“What should individuals and institutions do to leverage the power of social networks and improve society?”
Individuals and institutions should focus on learning and teaching effective uses of social media and networks. Face to face interaction is the foundation of networks and relationships, but social media provides a needed opportunity to have fare greater reach in depth and breadth. Knowledge sharing is critical for the future. Identify the thought leaders in social strategy (in your organization and from outside) and work with them to learn and teach you and your organization to benefit from the new tools not be left behind by them. Define a strategy, and align it to your vision. Create guidelines and policies to simplify the best practice both for yourself and for your organizations.

What are your thoughts on Social Networks at Davos and what they should be discussing?

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Cultivating Social Business Success

Cultivating social business success requires renovating your communications to find value in your human and social capital. 2BalanceU’s methodology of cultivating a landscape for maximum added value of social communications tools (dialog not broadcast based) implementation. Achieve balance between listening and broadcasting for success in the new marketplace.

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Professional Network Used Wisely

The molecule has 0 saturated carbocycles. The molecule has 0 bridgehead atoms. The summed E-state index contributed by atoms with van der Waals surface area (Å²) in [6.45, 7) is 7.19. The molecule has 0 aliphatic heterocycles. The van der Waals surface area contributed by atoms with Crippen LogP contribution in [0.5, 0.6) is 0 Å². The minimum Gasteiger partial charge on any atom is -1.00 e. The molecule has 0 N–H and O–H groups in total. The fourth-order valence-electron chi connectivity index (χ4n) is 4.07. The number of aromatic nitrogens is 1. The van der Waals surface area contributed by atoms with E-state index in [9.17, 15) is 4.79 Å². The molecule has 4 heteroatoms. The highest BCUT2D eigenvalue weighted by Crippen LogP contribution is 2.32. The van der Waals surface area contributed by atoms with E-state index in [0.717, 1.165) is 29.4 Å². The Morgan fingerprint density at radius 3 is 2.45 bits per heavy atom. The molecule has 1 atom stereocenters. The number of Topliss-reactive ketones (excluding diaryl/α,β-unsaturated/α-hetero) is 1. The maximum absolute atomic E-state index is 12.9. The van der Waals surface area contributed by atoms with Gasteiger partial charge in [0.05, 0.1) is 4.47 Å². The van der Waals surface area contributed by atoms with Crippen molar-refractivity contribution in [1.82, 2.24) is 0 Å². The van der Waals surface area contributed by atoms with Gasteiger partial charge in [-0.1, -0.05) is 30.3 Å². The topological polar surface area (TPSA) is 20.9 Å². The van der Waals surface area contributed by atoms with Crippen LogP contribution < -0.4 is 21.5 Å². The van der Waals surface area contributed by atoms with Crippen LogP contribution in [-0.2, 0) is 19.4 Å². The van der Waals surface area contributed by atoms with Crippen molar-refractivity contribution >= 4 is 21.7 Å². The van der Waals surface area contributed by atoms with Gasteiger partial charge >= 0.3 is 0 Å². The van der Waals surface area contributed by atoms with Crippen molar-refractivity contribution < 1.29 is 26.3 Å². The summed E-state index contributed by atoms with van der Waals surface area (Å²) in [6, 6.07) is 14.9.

“Thank you for the invitation, but who are you?” Unfortunately this is becoming more common. Now, the tools to help us connect with the people we do know are great. Thank goodness they are there, they help us keep up to date, as well as to learn more about potential partners and associates. A credible network based on real relationships is of far greater value than one that is purely numbers.

In the past month I have been asked to write a recommendation for someone that I am in the same network (of 6000+ members), but have not met personally. I have been asked to connect to individuals that like my profile, but have no direct relationship with. Today I got invited to attend a seminar on how to maximise presence on social networks by someone boasting 2000+ LinkedIn contacts. Now, some people are social butterflies and maybe this person has an incredible memory for the people he speaks with at conferences. But if someone was to ask him for a reference about each of those people, could he honestly provide an accurate account of what they are like as a professional peer, potential employee or partner?

Maintain a quality network. Do not degrade the value of your network simply for looking connected. Instead, Link when you meet people and feel that you have made a connection. Link while the connection is fresh. Nurture that connection by building it into a relationship beyond the link. E-mail to follow-up your conversation, and keep them in mind as you continue your paths. Something that you discussed in that first interaction might come up along the way and be worth sharing. Take the two minutes to pass it on. When someone contacts them down the line asking about you, they will certainly have a better recall than digging for your LinkedIn page to see who you are. You never know, they might even become both a friend and business partner in the process.